“The finding that augmentation patients overall appear to have a lower rate of breast cancer than other women certainly deserves further research," says ASAPS President Robert Bernard, MD, of White Plains, NY. "While we don't yet know what factors may be involved, future studies may yield important information that can benefit all women."

Further Information on Mammography and Breast Implants:

Miglioretti, et al: Effect of breast augmentation on the accuracy of mammography and cancer characteristics. JAMA , January 2004. 2004—Vol 291, No. 4

Status of Research at the National Institutes of Health, NIH Report to Congress, May 2003. National Cancer Institute Project: Follow-up of women with augmentation mammaplasty, project ID: Z01-CP10128, Study #42-92-00.

National Academy of Sciences Institutes of Medicine: Breast implants: status of research at the National Institutes of Health, May 2003.

Berg, et al: Single and double-lumen silicone breast implant integrity: prospective evaluation of MR and US criteria. Radiology. 197:45, 1995.

Brinton L.A., Breast cancer following augmentation mammaplasty ( United States ). Cancer Cause Control . 9:819, 2000

Brown, Silverman, Berg: Rupture of silicone-gel breast implants: causes, sequelae, and diagnosis. Lancet. 350:1531, 1997.

Deapen, Hamilton, Bernstein Brody: Breast cancer stage at diagnosis and survival among patients with prior breast implants, Plast Reconstr Surg 2000; 105:535-540

Deapen, Bernstein, Brody: Are breast implants anticarcinogenic? A 14-year follow-up of the Los Angeles study. Plast. Reconstr Surg . 1997-99: 1346-1353.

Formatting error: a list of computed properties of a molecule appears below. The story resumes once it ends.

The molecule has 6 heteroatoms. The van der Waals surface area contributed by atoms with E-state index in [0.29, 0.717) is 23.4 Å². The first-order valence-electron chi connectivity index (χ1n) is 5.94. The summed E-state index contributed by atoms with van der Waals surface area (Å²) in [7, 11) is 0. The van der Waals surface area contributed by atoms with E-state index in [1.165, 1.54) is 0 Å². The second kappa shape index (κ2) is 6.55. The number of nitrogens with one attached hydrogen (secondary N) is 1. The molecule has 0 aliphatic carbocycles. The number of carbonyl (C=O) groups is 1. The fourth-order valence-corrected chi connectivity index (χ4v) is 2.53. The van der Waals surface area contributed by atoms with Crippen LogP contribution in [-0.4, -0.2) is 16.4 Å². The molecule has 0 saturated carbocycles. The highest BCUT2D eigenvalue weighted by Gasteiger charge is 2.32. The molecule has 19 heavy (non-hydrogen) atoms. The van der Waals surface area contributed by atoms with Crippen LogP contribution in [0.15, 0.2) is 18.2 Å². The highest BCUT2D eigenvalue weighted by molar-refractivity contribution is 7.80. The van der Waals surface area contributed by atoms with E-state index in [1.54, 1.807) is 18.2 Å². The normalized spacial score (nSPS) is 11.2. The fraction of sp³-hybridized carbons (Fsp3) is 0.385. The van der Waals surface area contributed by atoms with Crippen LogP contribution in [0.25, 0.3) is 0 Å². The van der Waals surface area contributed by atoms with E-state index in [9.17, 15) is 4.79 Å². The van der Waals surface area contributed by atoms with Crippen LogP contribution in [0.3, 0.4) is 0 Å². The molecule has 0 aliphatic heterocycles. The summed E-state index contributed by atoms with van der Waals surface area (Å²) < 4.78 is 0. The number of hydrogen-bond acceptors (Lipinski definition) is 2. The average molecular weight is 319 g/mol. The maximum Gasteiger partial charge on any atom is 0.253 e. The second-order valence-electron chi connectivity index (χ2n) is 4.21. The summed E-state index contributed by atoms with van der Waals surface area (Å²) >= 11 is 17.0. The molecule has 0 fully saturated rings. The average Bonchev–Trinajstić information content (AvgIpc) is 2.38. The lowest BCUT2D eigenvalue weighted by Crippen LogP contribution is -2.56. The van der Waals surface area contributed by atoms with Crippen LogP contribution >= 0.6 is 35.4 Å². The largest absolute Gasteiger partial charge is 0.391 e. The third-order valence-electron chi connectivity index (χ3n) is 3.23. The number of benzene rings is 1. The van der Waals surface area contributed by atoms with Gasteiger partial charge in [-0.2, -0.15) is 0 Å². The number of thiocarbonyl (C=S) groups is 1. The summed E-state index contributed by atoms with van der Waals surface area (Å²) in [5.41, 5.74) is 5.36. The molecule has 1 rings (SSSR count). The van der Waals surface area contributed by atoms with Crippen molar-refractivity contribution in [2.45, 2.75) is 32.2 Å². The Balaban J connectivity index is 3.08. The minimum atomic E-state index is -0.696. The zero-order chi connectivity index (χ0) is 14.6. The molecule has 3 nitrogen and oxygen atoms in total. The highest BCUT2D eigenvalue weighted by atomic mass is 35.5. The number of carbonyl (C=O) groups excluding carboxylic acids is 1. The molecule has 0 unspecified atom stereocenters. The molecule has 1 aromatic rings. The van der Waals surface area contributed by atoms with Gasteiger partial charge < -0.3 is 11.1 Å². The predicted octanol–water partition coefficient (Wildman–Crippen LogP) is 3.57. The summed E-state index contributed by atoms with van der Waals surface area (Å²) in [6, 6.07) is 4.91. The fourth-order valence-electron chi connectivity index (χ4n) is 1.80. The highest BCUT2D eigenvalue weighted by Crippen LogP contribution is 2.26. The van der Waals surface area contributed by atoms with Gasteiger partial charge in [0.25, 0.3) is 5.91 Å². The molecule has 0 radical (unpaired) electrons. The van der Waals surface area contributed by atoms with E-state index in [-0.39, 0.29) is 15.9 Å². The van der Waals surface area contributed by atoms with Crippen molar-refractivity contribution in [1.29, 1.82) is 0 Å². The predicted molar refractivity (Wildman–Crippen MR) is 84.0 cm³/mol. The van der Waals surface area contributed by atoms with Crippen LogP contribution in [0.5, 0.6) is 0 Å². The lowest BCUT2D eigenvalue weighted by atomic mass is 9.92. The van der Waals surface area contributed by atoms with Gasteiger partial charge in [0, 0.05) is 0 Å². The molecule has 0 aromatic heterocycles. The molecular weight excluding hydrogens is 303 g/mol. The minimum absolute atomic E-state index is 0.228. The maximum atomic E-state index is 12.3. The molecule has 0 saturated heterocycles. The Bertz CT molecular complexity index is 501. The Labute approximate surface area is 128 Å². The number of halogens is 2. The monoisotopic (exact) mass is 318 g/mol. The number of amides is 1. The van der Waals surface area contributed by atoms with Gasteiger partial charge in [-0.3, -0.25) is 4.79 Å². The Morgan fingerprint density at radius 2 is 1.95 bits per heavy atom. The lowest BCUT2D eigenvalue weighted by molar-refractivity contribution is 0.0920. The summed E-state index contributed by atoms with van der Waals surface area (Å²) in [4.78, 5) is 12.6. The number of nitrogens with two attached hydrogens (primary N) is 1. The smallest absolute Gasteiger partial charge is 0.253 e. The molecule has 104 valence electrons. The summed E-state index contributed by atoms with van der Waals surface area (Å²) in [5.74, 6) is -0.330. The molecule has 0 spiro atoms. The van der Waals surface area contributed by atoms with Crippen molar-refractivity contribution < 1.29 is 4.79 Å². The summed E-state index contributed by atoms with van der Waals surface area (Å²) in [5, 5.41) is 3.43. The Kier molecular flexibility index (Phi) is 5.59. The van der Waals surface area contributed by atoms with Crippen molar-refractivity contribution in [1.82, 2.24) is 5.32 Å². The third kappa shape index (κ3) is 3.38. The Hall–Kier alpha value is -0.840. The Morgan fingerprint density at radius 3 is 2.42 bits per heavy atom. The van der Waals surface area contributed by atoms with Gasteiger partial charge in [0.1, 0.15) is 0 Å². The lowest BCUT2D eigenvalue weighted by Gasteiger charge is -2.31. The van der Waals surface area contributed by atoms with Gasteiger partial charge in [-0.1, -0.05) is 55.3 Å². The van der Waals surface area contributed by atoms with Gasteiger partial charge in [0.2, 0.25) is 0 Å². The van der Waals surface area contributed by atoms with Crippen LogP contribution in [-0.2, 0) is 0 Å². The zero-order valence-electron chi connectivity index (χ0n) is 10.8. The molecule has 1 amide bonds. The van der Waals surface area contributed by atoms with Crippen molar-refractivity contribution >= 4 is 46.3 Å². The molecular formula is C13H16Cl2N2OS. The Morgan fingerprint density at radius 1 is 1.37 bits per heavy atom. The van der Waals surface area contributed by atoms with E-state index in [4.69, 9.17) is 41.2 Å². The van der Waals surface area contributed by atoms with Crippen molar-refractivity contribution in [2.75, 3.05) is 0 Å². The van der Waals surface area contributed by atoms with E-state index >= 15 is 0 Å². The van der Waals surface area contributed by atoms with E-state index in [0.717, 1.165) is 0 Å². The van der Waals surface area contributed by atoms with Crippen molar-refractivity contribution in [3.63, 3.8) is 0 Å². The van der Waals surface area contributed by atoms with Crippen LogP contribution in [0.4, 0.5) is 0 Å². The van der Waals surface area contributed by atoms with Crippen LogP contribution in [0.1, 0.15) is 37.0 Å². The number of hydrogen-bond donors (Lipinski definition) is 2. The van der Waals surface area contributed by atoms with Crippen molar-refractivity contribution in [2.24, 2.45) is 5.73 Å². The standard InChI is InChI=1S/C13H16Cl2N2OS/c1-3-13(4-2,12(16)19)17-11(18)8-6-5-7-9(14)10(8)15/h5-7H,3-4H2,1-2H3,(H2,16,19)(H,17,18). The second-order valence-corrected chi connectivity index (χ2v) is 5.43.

Gutowski: Saline-filled breast implants: a Plastic Surgery Educational Foundation multicenter outcomes study. Plast Reconstr Surg. 100:1019, 1997

Hadden. Silicone breast implants: a review. Australas Radiol. 42:296, 1998.

Handel, Silverstein, Gamagami, et al Factors affecting mammographic visualization of the breast after augmentation mammaplasty, JAMA , 1992, 286:1913-1917.

Silverstein, Handel, Steyskal, et al: Breast cancer in women after augmentation mammaplasty Archives of Surgery , 1988, 123:681-685

Silverstein, Handel, Waisman, et al: Augmentation mammaplasty with silicone gel-filled implants: its effect on breast cancer diagnosis. Proceedings of ASCO , Vol. 8, March, 1989

Silverstein, Handel, Gamagami, et al: mammographic measurement before and after augmentation mammaplasty. Plastic and Reconstructive Surgery , 1990; 86:1126-1130

Strom, et al: Cosmetic saline breast implants: a survey of satisfaction, breastfeeding experience, cancer screening, and health . Plast Reconstr Surg. 100:1553, 1997.

About ASAPS
The American Society for Aesthetic Plastic Surgery (ASAPS), is recognized as the world’s leading organization devoted entirely to aesthetic plastic surgery and cosmetic medicine of the face and body.  ASAPS is comprised of over 2,600 Plastic Surgeons; active members are certified by the American Board of Plastic Surgery (USA) or by the Royal College of Physicians and Surgeons of Canada and have extensive training in the complete spectrum of surgical and non-surgical aesthetic procedures. International active members are certified by equivalent boards of their respective countries. All members worldwide adhere to a strict Code of Ethics and must meet stringent membership requirements.